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Having a disability can significantly change a person’s life in many aspects. Research has shown that people with disabilities collectively have diminished access and fewer opportunities to pursue education, find gainful employment, and engage in intimate relationships. Self-acceptance of disability is, therefore, critical to help build resilience, confidence, and psychological well-being in this population. The purpose of the study was to compare the self-acceptance of disability in international settings, specifically in the context of religions. The sample of the study included 98 Thai Buddhists and 95 American Christians with neuromuscular disorders. Constructs used for the study included demographic characteristics, Hope Scale (Snyder et al., 1991), Future Time Orientation Scale (Gjesme, 1979), Spiritual Well-Being Scale (Paloutzian & Ellison, 1991), and Acceptance of Disability Scale-Revised (Groomes & Linkowski, 2007). The self-acceptance of disability multiple regression model to predict Thai Buddhists shows their spiritual well-being, age, number of years since diagnosis, and sex are significant contributing variables. Significant predictors in the regression model to explain the variance of self-acceptance of disability among American Christians include hope, spiritual well-being, and number of years since diagnosis. Discussion, limitations of the study, and implications are also discussed.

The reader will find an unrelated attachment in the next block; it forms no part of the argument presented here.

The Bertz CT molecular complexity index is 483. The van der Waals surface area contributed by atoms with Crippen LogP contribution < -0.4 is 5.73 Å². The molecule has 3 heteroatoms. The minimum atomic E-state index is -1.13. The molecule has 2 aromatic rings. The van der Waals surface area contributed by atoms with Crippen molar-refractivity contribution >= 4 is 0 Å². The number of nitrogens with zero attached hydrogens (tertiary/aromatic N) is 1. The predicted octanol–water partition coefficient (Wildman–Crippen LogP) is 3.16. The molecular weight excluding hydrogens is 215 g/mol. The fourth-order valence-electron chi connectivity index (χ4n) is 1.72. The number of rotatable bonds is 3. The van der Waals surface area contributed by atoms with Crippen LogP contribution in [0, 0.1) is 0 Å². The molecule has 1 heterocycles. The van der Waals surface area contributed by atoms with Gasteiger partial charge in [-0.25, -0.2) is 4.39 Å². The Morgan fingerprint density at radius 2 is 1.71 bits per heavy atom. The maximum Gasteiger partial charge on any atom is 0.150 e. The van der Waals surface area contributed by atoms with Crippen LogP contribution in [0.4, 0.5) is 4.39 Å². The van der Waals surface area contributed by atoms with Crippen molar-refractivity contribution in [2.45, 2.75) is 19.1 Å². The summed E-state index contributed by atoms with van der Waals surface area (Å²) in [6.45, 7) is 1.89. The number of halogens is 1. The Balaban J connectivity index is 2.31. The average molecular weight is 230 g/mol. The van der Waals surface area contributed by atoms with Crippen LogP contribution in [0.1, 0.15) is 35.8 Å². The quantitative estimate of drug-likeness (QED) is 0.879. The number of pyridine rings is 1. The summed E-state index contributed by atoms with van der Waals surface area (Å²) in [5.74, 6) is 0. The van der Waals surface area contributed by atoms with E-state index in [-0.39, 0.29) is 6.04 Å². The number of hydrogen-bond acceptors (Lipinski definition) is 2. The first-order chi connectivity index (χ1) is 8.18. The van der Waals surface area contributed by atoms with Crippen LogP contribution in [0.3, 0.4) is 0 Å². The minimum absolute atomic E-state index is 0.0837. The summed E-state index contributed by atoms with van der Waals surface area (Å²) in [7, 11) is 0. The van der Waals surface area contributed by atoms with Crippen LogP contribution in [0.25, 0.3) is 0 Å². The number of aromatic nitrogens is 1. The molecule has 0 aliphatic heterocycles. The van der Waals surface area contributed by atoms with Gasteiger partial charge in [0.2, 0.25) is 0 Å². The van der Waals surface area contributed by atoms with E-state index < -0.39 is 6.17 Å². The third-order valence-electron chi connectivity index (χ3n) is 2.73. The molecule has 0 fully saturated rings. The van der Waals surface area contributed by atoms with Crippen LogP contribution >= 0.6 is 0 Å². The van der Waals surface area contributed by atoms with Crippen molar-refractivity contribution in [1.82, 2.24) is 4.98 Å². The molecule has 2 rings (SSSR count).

© National Rehabilitation Counseling Association.



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